Waterproof concrete can be achieved by use of high-strength concrete with a low water-cementitious materials ratio to reduce segregation and an air-entraining agent to minimize crack width. Also, good quality control and inspection is essential during the mixing, placing, and curing operations. Surface coatings can be used to improve resistance to water penetration of vertical or horizontal surfaces. For detailed information on surface treatments, see ‘‘Guide to Durable Concrete,’’ ACI 201.2R.
Cement Replacement. The term ‘‘cement replacement’’ is frequently misused in reference to chemical admixtures intended as accelerators or water reducers.
Strictly, a cement replacement is a finely ground material, usually weakly cementitious (Art. 9.1), which combines into a cementlike paste replacing some of the cement paste to fill voids between the aggregates. The most common applications of these admixtures are for low-heat, low-strength mass concrete or for concrete masonry. In the former, they fill voids and reduce the heat of hydration; in the latter, they fill voids and help to develop the proper consistency to be self-standing as the machine head is lifted in the forming process. Materials commonly used are fly ash, silica fume, ground granulated blast-furnace slag, hydraulic lime, natural cement, and pozzolans.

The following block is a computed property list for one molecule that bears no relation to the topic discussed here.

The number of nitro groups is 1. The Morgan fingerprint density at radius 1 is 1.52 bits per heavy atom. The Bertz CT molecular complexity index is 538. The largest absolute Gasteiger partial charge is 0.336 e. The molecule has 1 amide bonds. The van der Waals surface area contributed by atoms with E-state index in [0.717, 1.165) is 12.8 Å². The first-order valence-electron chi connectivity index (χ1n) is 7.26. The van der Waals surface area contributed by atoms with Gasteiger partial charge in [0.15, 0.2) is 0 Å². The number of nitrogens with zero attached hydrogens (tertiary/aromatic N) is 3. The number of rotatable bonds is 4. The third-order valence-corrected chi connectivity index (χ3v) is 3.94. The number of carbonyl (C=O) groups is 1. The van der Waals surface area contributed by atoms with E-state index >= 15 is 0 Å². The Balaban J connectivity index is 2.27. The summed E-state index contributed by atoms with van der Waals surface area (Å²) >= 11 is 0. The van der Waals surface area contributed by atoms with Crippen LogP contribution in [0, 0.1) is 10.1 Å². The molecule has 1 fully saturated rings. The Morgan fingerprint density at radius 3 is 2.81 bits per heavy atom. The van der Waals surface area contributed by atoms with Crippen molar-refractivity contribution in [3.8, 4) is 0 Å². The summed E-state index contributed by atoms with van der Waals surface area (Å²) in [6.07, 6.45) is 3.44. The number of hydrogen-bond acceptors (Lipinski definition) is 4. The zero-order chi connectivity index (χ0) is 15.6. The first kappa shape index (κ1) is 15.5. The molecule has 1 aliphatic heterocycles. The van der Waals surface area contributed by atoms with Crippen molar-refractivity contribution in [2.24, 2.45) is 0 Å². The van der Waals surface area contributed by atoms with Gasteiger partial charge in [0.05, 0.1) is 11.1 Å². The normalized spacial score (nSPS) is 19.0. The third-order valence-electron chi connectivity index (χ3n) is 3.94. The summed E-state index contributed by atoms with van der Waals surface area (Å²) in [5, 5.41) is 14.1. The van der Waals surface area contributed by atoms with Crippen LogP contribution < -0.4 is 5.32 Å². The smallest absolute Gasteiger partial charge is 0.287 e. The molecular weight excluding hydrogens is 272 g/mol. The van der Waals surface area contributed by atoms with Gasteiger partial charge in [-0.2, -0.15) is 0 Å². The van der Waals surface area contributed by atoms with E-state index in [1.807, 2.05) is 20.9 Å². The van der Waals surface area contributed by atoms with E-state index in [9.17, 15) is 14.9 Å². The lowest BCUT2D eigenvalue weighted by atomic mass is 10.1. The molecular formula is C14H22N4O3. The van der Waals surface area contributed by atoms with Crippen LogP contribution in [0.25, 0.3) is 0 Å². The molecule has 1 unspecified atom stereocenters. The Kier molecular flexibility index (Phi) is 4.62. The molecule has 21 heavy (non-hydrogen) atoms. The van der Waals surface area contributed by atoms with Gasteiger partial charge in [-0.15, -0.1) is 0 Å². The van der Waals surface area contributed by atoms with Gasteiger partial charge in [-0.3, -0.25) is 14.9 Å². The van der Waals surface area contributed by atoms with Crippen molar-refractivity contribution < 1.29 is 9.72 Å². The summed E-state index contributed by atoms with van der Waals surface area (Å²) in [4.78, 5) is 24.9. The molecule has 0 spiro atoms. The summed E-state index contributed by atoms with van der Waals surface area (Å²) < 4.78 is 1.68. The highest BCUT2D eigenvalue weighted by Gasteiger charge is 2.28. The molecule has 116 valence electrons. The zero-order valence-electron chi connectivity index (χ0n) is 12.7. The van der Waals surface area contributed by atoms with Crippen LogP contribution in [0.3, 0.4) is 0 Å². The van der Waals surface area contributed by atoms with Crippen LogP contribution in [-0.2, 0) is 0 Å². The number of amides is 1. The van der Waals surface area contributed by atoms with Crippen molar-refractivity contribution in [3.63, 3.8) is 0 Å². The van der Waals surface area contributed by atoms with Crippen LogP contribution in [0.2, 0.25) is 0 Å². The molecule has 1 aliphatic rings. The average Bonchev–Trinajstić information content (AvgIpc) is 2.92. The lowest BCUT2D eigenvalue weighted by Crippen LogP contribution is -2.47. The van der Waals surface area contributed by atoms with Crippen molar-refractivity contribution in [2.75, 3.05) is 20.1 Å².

Special-Purpose Admixtures. The list of materials used from earliest times as admixtures for various purposes includes almost everything from human blood to synthetic coloring agents.
Admixtures for coloring concrete are available in all colors. The oldest and cheapest is perhaps carbon black.
Admixtures causing expansion for use in sealing cracks or under machine bases, etc., include powdered aluminum and finely ground iron.
Special admixtures are available for use where the natural aggregate is alkali reactive, to neutralize this reaction.
Proprietary admixtures are available that increase the tensile strength or bond strength of concrete. They are useful for making repairs to concrete surfaces.
For special problems requiring concrete with unusual properties, detailed recommendations of ‘‘Chemical Admixtures for Concrete,’’ ACI 212.3R, and references it contains, may be helpful.
For all these special purposes, a thorough investigation of admixtures proposed is recommended. Tests should be made on samples containing various proportions for colored concrete. Strength and durability tests should be made on concrete to be exposed to sunlight, freezing, salt, or any other job condition expected, and special tests should be made for any special properties required, as a minimum precaution.